In 1859 Royall became professor of languages at Wake Forest College. His method was analytical, logical, and philosophical and, according to F.P. Hobgood, "created great enthusiasm in his own department" and its "stimulating and quickening influence was felt by the entire college."

After the Civil War began, Wake Forest College closed for lack of students and Royall was appointed chaplain of the Fifty-fifth Regiment of North Carolina Troops. He served from 20 May 1862 to 24 July 1863, when he resigned because of a physical disability. Taking notice of his appointment, the Biblical Recorder described him as a "finished scholar, an interesting preacher, and a man of industry and energy." It predicted that he would do much good in his work as chaplain.

In 1866 Royall and three other professors (including his son, William Bailey) reopened Wake Forest College and began to prepare to instruct new students. Royall organized the course work into a flexible system of schools to replace the inflexible prewar curriculum. In 1870 he resigned his professorship to become president of the Raleigh Baptist Female Seminary. Failing health caused him to withdraw from that position, but after a period of rest he accepted the presidency of Louisburg Female College.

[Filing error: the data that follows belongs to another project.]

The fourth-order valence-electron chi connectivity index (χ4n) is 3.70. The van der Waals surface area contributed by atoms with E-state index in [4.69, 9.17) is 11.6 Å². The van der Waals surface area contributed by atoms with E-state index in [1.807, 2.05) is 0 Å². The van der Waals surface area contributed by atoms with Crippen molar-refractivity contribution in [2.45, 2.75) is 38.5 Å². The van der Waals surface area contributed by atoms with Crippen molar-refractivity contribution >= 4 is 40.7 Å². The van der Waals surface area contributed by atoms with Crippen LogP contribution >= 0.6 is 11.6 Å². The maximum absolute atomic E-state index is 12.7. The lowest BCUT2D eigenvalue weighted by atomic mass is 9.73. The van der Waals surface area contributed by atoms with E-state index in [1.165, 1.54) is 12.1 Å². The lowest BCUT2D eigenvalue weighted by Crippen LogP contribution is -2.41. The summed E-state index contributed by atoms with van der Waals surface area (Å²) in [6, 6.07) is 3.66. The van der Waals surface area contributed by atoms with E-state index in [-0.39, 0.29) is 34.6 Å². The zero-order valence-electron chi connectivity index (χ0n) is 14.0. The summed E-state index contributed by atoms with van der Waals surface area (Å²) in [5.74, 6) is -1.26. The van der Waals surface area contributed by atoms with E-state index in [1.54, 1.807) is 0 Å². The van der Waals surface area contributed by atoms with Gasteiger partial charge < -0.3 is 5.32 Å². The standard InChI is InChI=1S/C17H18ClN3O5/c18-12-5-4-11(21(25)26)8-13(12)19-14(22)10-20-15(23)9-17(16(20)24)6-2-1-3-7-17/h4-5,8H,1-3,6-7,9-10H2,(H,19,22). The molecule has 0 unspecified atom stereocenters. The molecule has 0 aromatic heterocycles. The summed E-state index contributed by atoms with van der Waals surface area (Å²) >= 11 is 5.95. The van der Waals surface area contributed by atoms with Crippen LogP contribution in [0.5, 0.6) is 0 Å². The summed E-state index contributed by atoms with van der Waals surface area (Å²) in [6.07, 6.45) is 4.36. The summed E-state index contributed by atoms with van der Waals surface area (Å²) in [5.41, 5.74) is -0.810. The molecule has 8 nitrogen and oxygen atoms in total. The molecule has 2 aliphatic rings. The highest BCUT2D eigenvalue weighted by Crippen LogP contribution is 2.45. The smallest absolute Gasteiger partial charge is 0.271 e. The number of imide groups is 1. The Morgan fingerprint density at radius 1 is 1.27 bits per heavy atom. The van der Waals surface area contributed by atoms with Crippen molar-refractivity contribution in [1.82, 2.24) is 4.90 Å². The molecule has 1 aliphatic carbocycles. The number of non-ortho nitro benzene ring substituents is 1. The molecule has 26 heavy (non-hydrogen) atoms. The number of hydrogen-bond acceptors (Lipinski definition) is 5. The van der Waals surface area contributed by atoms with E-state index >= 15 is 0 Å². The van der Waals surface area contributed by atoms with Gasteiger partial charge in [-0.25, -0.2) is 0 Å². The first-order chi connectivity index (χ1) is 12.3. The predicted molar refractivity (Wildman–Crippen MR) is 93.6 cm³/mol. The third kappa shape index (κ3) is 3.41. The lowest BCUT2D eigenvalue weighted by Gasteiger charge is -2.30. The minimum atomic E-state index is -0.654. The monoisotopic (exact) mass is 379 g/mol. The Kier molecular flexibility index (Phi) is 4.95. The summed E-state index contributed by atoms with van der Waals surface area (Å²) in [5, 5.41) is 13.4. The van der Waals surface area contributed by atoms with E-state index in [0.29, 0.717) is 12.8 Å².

In 1874 he moved to Texas and became president of Baylor Female College in Independence. While in Texas, Royall also taught in seminaries in Bryan and Calvert. He moved to San Antonio in 1878 and remained there until 1879, when he accepted the presidency of Jonesboro College, Tenn. During his eighteen-month stay he also served the Baptist church in Jonesboro.

In June 1880 he was elected professor of modern languages at Wake Forest College. In this post he taught French, German, and English and assisted in the School of Moral Philosophy. In 1888 the growth of the college required the establishment of a separate Chair of English, which Royall was chosen to fill. In 1889 The University of North Carolina awarded him an honorary doctor of laws degree. Earlier, in 1868, he had received an honorary doctor of divinity degree from Furman University.

While still engaged in the field of education, Royall assisted from time to time with interim pastorates in the Wake Forest Baptist Church and served several pastorates in the area around Wake Forest. He was the author of a book, A Treatise on Latin Cases and Analysis, published in New York in 1860. One of his sermons was published in 1866, and he wrote numerous articles, essays, and sketches for the Wake Forest Student magazine.